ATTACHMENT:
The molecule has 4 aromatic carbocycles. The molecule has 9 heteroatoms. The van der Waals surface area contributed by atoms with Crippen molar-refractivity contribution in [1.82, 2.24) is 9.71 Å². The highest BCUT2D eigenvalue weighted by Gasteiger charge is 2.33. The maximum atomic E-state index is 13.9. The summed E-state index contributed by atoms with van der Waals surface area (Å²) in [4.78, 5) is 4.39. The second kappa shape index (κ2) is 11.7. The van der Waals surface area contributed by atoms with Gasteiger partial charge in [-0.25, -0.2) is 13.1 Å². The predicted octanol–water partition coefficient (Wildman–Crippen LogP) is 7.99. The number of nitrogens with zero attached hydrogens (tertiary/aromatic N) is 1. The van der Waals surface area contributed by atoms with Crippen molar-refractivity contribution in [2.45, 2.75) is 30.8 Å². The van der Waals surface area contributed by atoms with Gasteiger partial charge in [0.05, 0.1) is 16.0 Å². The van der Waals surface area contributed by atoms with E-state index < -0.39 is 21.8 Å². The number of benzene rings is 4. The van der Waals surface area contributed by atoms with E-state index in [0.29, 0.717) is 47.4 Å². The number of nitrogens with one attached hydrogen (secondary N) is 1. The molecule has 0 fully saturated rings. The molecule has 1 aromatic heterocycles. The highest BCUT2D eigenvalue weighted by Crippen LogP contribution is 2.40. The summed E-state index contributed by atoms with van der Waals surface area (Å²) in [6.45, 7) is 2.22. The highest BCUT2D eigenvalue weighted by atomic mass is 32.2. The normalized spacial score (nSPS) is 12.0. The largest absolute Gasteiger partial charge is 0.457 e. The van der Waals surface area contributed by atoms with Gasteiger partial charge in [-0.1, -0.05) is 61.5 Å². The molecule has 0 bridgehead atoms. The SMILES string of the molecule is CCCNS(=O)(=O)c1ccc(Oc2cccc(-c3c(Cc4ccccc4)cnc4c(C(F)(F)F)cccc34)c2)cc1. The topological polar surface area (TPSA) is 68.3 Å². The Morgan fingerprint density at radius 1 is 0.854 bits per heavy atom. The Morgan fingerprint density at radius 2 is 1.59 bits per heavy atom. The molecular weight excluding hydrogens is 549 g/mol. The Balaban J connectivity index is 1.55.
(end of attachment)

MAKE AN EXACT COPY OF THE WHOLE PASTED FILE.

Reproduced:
The molecule has 4 aromatic carbocycles. The molecule has 9 heteroatoms. The van der Waals surface area contributed by atoms with Crippen molar-refractivity contribution in [1.82, 2.24) is 9.71 Å². The highest BCUT2D eigenvalue weighted by Gasteiger charge is 2.33. The maximum atomic E-state index is 13.9. The summed E-state index contributed by atoms with van der Waals surface area (Å²) in [4.78, 5) is 4.39. The second kappa shape index (κ2) is 11.7. The van der Waals surface area contributed by atoms with Gasteiger partial charge in [-0.25, -0.2) is 13.1 Å². The predicted octanol–water partition coefficient (Wildman–Crippen LogP) is 7.99. The number of nitrogens with zero attached hydrogens (tertiary/aromatic N) is 1. The van der Waals surface area contributed by atoms with Crippen molar-refractivity contribution in [2.45, 2.75) is 30.8 Å². The van der Waals surface area contributed by atoms with Gasteiger partial charge in [0.05, 0.1) is 16.0 Å². The van der Waals surface area contributed by atoms with E-state index < -0.39 is 21.8 Å². The number of benzene rings is 4. The van der Waals surface area contributed by atoms with E-state index in [0.29, 0.717) is 47.4 Å². The number of nitrogens with one attached hydrogen (secondary N) is 1. The molecule has 0 fully saturated rings. The molecule has 1 aromatic heterocycles. The highest BCUT2D eigenvalue weighted by Crippen LogP contribution is 2.40. The summed E-state index contributed by atoms with van der Waals surface area (Å²) in [6.45, 7) is 2.22. The highest BCUT2D eigenvalue weighted by atomic mass is 32.2. The normalized spacial score (nSPS) is 12.0. The largest absolute Gasteiger partial charge is 0.457 e. The van der Waals surface area contributed by atoms with Gasteiger partial charge in [-0.1, -0.05) is 61.5 Å². The molecule has 0 bridgehead atoms. The SMILES string of the molecule is CCCNS(=O)(=O)c1ccc(Oc2cccc(-c3c(Cc4ccccc4)cnc4c(C(F)(F)F)cccc34)c2)cc1. The topological polar surface area (TPSA) is 68.3 Å². The Morgan fingerprint density at radius 1 is 0.854 bits per heavy atom. The Morgan fingerprint density at radius 2 is 1.59 bits per heavy atom. The molecular weight excluding hydrogens is 549 g/mol. The Balaban J connectivity index is 1.55.